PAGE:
It should come as no surprise that dogs love doughnuts too. One four-legged visitor discovered that my cotton snack cake was in fact the perfect size for a dog bed. Seeing this sweet pup so happily wedged in the center, it was hard to argue that in this case, bigger really was better. Maybe I should try stepping it up next time and build one with a Great Dane in mind. It’s best to keep thinking big, right?
Pattern from Twinkie Chan’s Crocheted Abode a la Mode.
For a blog that began life as a showcase for all things crafty, there sure has been a dearth of new handmade projects or ideas gracing these pages. Not for any lack of ideas or desire, time and patience are simply at a premium these days, leaving little room to squeeze in just one more extra endeavor. It takes a whole lot of effort to get yarn on my needles and hooks these days- Happily, my good friend Glauce provided all the inspiration necessary. Expecting her first child, her request for a mobile made with five soft, stuffed, amigurumi dinosaurs was impossible to turn down.
Mind you, this was way back in the late summer of 2011. It only took me a whole year to complete the whole thing, proving yet again that perhaps I’m not cut out to accept crochet commissions. Ever accommodating and understanding, Glauce still graciously accepted the finished piece to share with her now nearly one year old son.
All photos courtesy of Glauce.
Maybe I’m just over-analyzing this, but I think he likes it?
As luck would have it, Glauce is also hosting a big cookbook giveaway to celebrate the relaunch of her lovely website, and a copy of Vegan a la Mode is included! Be sure to enter and browse through this inspiring resource while you’re over there.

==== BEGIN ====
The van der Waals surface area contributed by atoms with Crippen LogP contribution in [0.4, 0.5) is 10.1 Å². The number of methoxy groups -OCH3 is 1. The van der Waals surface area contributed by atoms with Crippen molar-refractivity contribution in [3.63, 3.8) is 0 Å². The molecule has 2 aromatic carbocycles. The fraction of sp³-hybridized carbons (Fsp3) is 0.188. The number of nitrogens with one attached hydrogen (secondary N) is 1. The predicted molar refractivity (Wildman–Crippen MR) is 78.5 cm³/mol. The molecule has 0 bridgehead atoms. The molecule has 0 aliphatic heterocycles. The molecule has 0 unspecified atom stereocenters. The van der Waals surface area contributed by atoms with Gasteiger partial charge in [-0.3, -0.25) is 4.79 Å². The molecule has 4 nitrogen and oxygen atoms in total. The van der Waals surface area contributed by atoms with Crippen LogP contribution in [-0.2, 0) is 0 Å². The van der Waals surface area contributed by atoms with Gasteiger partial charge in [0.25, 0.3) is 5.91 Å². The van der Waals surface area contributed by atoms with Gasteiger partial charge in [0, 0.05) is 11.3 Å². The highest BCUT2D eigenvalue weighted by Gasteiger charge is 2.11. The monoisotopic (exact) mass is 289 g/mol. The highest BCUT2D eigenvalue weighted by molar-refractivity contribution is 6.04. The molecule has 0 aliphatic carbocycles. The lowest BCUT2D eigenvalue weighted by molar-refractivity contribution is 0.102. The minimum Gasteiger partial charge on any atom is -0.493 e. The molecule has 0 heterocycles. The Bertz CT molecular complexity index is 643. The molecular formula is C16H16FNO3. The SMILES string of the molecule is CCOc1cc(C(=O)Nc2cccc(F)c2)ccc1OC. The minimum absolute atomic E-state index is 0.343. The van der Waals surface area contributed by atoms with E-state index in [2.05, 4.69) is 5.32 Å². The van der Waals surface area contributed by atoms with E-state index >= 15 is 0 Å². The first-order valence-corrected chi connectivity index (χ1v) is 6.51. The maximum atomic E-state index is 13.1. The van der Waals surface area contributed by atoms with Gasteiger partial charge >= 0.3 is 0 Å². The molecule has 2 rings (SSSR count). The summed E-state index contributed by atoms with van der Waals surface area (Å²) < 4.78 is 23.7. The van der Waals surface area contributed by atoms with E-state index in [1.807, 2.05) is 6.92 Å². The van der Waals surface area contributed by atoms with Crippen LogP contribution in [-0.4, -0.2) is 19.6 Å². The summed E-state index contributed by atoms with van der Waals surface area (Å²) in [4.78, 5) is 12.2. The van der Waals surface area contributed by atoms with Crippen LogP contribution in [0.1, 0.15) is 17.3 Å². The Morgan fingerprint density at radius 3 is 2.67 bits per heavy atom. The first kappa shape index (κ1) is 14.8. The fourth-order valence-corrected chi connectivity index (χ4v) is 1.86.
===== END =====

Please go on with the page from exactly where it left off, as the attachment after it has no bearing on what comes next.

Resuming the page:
Coordinating shared meals can be tough enough with just one or two family members, but when everyone’s home at the dinner hour at once, it can be nearly impossible. Greatly disparate tastes define us, ranging from the fairly healthy vegan (hi there!) to the vegetable-hating omnivore, making it challenging to get a universally agreeable meal on the table, to say the least. In a pinch there is at least one safe haven where we can all find something good to eat, however: The sushi bar.
Topping this list of “must order” items is edamame. Those young soy beans are one of the only green edibles that said vegetable-hater will actually consume, and even willingly most times! Trust me, that’s a big deal in our household. Thus, a big bowl of edamame always graces our table, to be shared communally.
Vegetable gyoza are another staple found on most menus, and what’s not to like about chewy wonton skin stretched around a savory filling? Steamed or fried, plump parcels or dainty half-moons, even bad gyoza are pretty darn good.
And of course, the main event, the sushi. There’s so much more than just the standard cucumber and avocado, but there’s nothing wrong with those reassuring staples either. Nigiri is usually off the menu for me, but hey, when it’s made of this much fiber, it’s got to be vegan!
Tiny sushi bar pattern by Anna Hrachovec